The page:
Reading and rereading Chiaromonte on him, I have become convinced that we missed the point. But whether the Pirandello he teaches us to see is the real Pirandello or Chiaromonte’s own ideal construct, it is clear that the Pirandello he expounds to us is indeed a crucial and disquieting contemporary figure. A line can be drawn from Pirandello that will pass through Artaud, Ionesco, Beckett, Genet, and skirt altogether Brecht, Sartre, T.S. Eliot, Peter Weiss’s Marat-Sade, and the American realists. Strindberg and Shaw have a place in the line, which can be extended backward to Chekhov and Ibsen. Those two (and behind them the Greeks) are the playwrights Chiaromonte dwells on with love, from whom he has learned, to whom he goes back, as if for a refresher course and to reassure himself of his bearings.
On nearly every page of his commentary, however big or small the occasion that prompted it (Genet’s The Blacks or a hippie version of Euripides), we find a reaffirmation and testing of principles. And yet what principles, the reader might ask, looking down an inventory of the blessed that embraces Pirandello, Beckett, Sophocles, and Jean Genet? What can they have in common? In fact how can Chiaromonte’s principle of the theatre as reasoning action (azione ragionante) accommodate Artaud’s notion of the stage as a concrete physical space to be filled with spectacular violence, sound, and gesture? Is it not capricious, then, a sheer matter of taste, to draw the line at Brecht?
Our wonder has something familiar about it. We are feeling the same mystification as we did at the outset when we confronted the fact of his theatrical “calling” or vocation. Perhaps the two enigmas are bound up together: if we can find a common factor or factors among the objects of his preference, we may be close to the idea Chiaromonte formed for himself of the theatre—the idea he espoused for better or for worse on first meeting it in the work of Pirandello.
Well, one common factor gradually becomes discernible; from the Greeks through Genet, all those figures are non or anti-realist, or so Chiaromonte argued. He had a bias against realism (which, since I do not share it, I consider a prejudice) and seldom lets pass a chance to vent his feelings on the subject. A good deal of his sympathy with Genet comes from the playwright’s insistence on “an absolute break with representation” and his expressed desire for “a declamatory tone”—in production often denied him by directors. Artaud’s Theatre of Cruelty attracts Chiaromonte for a number of reasons, among which he lists first, as a cardinal point, its remoteness from any kind of realism or naturalism. It is no problem for him to find the same virtue in Shaw, whom he cites once as the true inventor of distancing.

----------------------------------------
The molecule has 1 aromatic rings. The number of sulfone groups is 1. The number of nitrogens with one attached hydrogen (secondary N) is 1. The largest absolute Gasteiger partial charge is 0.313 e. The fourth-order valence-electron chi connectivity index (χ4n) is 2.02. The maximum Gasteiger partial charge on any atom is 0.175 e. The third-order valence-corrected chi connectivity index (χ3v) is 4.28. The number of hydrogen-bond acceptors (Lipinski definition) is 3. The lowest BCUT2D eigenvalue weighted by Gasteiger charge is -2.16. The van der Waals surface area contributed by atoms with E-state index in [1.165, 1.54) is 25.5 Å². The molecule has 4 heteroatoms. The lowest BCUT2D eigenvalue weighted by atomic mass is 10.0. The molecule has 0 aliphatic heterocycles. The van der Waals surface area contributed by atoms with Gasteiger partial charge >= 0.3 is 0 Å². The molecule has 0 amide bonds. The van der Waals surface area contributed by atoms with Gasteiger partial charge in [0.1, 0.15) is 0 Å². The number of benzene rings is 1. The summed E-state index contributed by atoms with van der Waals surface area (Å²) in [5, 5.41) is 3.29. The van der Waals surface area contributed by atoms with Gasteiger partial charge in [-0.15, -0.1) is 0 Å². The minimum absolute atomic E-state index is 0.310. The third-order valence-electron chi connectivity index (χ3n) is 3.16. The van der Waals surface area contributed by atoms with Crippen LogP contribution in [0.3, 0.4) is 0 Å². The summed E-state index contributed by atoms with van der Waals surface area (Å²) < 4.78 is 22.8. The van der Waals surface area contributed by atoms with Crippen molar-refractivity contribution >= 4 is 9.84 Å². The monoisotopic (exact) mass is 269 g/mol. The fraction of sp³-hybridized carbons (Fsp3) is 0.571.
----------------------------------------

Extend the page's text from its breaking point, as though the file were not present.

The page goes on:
Yet at other times Chiaromonte’s reprehension of realism is selective: determined to make his case, he relies on a certain willfulness, not to say contrariness, of definition. In exculpating Ibsen and Chekhov from the sin, he concedes that in these authors there is something that may look like realism or faithful representation (the telegraph poles in The Cherry Orchard, Trigorin’s checked trousers and Uncle Vanya’s splendid neckties, the declared prosaic intention of Ibsen’s great middle works), but, with them, he maintains, it is tempered by something else—lyricism in Ibsen and, in Chekhov, a kind of immateriality. One can agree that there is a lyric strain in the middle Ibsen and that in Chekhov there is a loving perception, filtered through pity, of a world beyond Trigorin’s ephemeral checked trousers but yet comprising them. Still, you and I might call this realism—what else?—in its purest distillate. Or, as Chiaromonte puts it himself, writing of Hedda Gabler: “In these dramas of ordinary bourgeois life, destiny strikes through the ordinary, the mean, the petty.”
To come closer to today, Chiaromonte is able to admire Beckett and Ionesco (able to censure them too, on occasion), both for themselves and for the imprint of Chekhov he perceives on them. What other theatre critic would have had the acuteness to notice that “Beckett’s maggot-men seem to come straight out of a sentence in The Sea Gull” (in the play-within-a-play, at the opening, when a time 200,000 years from now is foreseen, on an empty cold planet where “all living things have completed their sad cycle”)? In Ionesco he also notes traces of Pirandello. Yet what he may have failed to see is that both Beckett and Ionesco, after their fashion, are latter-day realists. In comparison with Genet’s The Screens, Beckett’s Happy Days looks like a “slice of life”: if you take the postulate of a fifty-year-old woman buried up to her waist in the sands of time, this is how she would be, down to the last, harshly observed detail of handbag, toothbrush, lipstick—a bundle, to use Chiaromonte’s words, of “small satisfactions, habitual gestures, false triumphs, held together with animal selfishness.”
Something similar could be said of Ionesco’s Amédée ou Comment s’en débarrasser: if you postulate a foot belonging to a corpse in an adjoining, unseen room that keeps growing and inching its way into the family dining room, that is exactly how the family would behave toward it. In both cases, the inability of the characters to “rise” to an enormous exterior fact such as the silting in of the world or the slow intrusion of a dead body enhances the horror and monstrosity of their daily, “realistic” circumstance. Or put it the other way around: representation in an eschatological context (the ever-present doomsday of those playwrights’ vivid metaphors of burial and encroachment) survives, like Winnie’s toothbrush, at the cost of becoming caricature.